The pandemic has been brutal for working parents in the US, but it’s especially devastating for Asian working mothers, who have experienced large job losses in service industries and withdrawn from the workforce due to cultural expectations at home.
The number of Asian American working mothers who are responsible for school age children dropped by more than 61,000 in December 2020, a decline of 39% when compared to same month in 2019 and adjusted to the start of the pandemic. This was a larger decline than that of white, Black, and Hispanic mothers; and the most of any working parent demographic since a 43% drop for Asian mothers in April. Furthermore, the number of actively working Asian fathers in December 2020 was actually higher than it was in March, suggesting clear gender divisions in Asian-American households. The preliminary analysis was done by Misty Heggeness, an economist at the US Census Bureau, who first published the charts on Twitter.
In the last 15 years, Asian Americans have experienced higher income growth, better rates of college enrollment and graduation, and workforce participation rates only second to Hispanic Americans. But there is also economic inequality within the Asian American community, and Asian women are more likely to do it all: work outside of the home, marry higher-earning men, and have school-age children, according to Diane Lim, a former economist at the White House Council of Economic Advisors and author of the EconomistMom blog. These characteristics are true for a lot of other working American mothers who have also left the workforce in huge numbers, but are magnified for Asian ones. Gendered roles for women persist in many Asian families that follow traditions putting men and children first, even decades after moving and living in the US.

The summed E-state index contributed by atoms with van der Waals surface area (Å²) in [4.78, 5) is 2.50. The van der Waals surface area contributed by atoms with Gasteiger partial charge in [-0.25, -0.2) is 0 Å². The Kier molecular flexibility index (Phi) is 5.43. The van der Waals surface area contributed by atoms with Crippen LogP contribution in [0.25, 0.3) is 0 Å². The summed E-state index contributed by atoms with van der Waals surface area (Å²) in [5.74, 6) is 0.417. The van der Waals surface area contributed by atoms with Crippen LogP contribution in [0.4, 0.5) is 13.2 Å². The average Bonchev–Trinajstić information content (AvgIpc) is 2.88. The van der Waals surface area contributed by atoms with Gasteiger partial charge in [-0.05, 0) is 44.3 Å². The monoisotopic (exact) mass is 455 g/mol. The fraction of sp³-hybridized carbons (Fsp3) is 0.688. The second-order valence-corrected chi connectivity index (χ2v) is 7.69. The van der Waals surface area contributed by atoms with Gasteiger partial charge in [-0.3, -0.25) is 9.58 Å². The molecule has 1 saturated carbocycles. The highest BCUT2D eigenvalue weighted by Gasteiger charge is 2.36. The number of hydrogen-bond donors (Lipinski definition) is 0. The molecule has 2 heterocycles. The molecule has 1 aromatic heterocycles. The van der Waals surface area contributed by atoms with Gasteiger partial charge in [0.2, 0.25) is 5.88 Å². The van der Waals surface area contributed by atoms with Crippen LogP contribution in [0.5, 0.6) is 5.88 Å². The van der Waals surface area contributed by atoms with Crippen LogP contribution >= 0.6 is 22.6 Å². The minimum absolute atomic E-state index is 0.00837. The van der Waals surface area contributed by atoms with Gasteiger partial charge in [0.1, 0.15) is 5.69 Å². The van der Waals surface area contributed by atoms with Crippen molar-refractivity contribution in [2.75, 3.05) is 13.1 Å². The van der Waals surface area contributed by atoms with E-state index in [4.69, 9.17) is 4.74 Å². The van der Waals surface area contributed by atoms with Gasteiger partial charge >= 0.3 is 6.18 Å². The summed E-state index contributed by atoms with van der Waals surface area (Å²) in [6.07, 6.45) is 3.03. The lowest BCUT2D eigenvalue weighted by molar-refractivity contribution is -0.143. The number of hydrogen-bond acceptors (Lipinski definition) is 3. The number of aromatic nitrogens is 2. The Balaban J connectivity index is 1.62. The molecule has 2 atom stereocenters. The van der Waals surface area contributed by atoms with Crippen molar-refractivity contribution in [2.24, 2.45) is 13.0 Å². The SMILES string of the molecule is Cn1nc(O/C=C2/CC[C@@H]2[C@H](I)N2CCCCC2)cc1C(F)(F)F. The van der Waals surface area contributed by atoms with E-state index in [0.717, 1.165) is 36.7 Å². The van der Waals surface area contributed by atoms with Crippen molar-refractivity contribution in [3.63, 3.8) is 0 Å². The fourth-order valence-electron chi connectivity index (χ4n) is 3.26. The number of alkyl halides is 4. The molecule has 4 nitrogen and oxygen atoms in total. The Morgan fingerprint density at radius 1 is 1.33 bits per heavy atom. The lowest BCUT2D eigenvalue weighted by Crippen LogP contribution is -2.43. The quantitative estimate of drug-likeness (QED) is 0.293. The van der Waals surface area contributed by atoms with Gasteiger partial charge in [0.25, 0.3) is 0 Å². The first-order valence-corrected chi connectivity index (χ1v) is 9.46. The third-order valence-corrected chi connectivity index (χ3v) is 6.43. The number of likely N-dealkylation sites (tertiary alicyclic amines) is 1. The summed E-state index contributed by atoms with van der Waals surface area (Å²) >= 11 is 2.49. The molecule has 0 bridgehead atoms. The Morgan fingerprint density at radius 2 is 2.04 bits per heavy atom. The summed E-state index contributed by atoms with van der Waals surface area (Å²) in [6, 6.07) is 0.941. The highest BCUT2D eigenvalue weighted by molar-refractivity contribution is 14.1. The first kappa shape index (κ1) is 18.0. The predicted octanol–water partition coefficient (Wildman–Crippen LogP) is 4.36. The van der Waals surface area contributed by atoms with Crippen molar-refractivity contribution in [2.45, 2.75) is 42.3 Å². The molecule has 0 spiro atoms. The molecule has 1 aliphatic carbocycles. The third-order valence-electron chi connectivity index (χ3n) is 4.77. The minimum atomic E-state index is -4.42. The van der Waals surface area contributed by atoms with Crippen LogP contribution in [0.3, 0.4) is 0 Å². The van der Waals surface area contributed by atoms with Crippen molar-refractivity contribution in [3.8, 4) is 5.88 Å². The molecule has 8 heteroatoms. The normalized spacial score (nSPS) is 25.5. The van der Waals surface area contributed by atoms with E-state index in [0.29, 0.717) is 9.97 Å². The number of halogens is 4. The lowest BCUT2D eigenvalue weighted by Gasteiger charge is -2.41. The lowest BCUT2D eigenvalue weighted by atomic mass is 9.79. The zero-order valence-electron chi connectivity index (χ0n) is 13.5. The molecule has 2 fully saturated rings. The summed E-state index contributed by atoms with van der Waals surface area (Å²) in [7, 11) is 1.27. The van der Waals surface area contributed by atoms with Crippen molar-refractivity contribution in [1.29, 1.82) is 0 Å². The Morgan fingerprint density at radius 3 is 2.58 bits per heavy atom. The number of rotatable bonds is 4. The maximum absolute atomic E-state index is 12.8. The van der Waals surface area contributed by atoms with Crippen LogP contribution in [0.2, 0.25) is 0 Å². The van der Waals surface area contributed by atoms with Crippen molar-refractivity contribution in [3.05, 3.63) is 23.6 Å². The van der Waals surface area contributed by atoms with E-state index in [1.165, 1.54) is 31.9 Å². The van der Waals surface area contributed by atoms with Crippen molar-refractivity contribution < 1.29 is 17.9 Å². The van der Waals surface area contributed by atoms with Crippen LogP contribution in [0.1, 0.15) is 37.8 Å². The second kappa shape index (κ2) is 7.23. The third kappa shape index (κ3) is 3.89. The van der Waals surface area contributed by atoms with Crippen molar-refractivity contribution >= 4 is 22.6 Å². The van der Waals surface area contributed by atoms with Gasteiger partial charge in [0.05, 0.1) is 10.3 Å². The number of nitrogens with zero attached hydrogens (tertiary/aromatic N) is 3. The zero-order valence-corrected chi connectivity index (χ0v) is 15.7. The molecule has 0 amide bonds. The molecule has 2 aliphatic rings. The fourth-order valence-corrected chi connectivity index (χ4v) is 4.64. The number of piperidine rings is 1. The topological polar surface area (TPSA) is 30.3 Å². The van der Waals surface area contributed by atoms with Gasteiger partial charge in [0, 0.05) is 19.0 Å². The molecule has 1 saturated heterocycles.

“Even if the woman is working more often, she’s going to be the first one to pull back on work to take care of the kids or elderly parent at home,” said Lim.
The first decline of Asian employment in the US last year was mostly due to the pandemic’s impact on the services industries many Asian American men and women both work in, such as hair and nail salons, restaurants, and retail stores. These human-intensive, low-wage service occupations saw a large drop in demand last February at the same time racist attacks and Covid-19-related bullying of Asian Americans started to rise. But as business activity picked up and hiring restarted at the end of the summer, the gap between working Asian parents started to widen after many school-age kids switched to remote learning.
“That I think is the indicator of what was going on at home and their gendered roles, more than what was going on in the demand side of economy,” Lim said. “It’s sort of been a double whammy for Asian women.”